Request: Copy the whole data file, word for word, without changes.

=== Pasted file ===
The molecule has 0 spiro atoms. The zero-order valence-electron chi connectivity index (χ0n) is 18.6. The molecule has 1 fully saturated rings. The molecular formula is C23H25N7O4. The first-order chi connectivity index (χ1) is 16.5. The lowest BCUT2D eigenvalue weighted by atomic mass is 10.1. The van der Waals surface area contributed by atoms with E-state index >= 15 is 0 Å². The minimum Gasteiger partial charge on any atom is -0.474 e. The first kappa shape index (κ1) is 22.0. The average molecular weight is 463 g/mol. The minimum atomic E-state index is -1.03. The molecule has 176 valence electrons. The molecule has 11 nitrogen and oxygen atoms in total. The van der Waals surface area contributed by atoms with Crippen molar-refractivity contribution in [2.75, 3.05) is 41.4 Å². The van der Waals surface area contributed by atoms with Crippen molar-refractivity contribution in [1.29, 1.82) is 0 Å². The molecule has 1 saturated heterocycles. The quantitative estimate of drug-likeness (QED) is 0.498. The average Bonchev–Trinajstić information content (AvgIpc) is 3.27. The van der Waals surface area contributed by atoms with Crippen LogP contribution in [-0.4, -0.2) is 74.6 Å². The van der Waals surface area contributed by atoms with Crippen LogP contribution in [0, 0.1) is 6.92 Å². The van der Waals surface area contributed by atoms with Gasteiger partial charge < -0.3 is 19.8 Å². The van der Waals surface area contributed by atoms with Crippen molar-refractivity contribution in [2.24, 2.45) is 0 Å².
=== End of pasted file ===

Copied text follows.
The molecule has 0 spiro atoms. The zero-order valence-electron chi connectivity index (χ0n) is 18.6. The molecule has 1 fully saturated rings. The molecular formula is C23H25N7O4. The first-order chi connectivity index (χ1) is 16.5. The lowest BCUT2D eigenvalue weighted by atomic mass is 10.1. The van der Waals surface area contributed by atoms with E-state index >= 15 is 0 Å². The minimum Gasteiger partial charge on any atom is -0.474 e. The first kappa shape index (κ1) is 22.0. The average molecular weight is 463 g/mol. The minimum atomic E-state index is -1.03. The molecule has 176 valence electrons. The molecule has 11 nitrogen and oxygen atoms in total. The van der Waals surface area contributed by atoms with Crippen molar-refractivity contribution in [2.75, 3.05) is 41.4 Å². The van der Waals surface area contributed by atoms with Crippen molar-refractivity contribution in [1.29, 1.82) is 0 Å². The molecule has 1 saturated heterocycles. The quantitative estimate of drug-likeness (QED) is 0.498. The average Bonchev–Trinajstić information content (AvgIpc) is 3.27. The van der Waals surface area contributed by atoms with Crippen LogP contribution in [-0.4, -0.2) is 74.6 Å². The van der Waals surface area contributed by atoms with Crippen LogP contribution in [0, 0.1) is 6.92 Å². The van der Waals surface area contributed by atoms with Gasteiger partial charge < -0.3 is 19.8 Å². The van der Waals surface area contributed by atoms with Crippen molar-refractivity contribution in [2.24, 2.45) is 0 Å².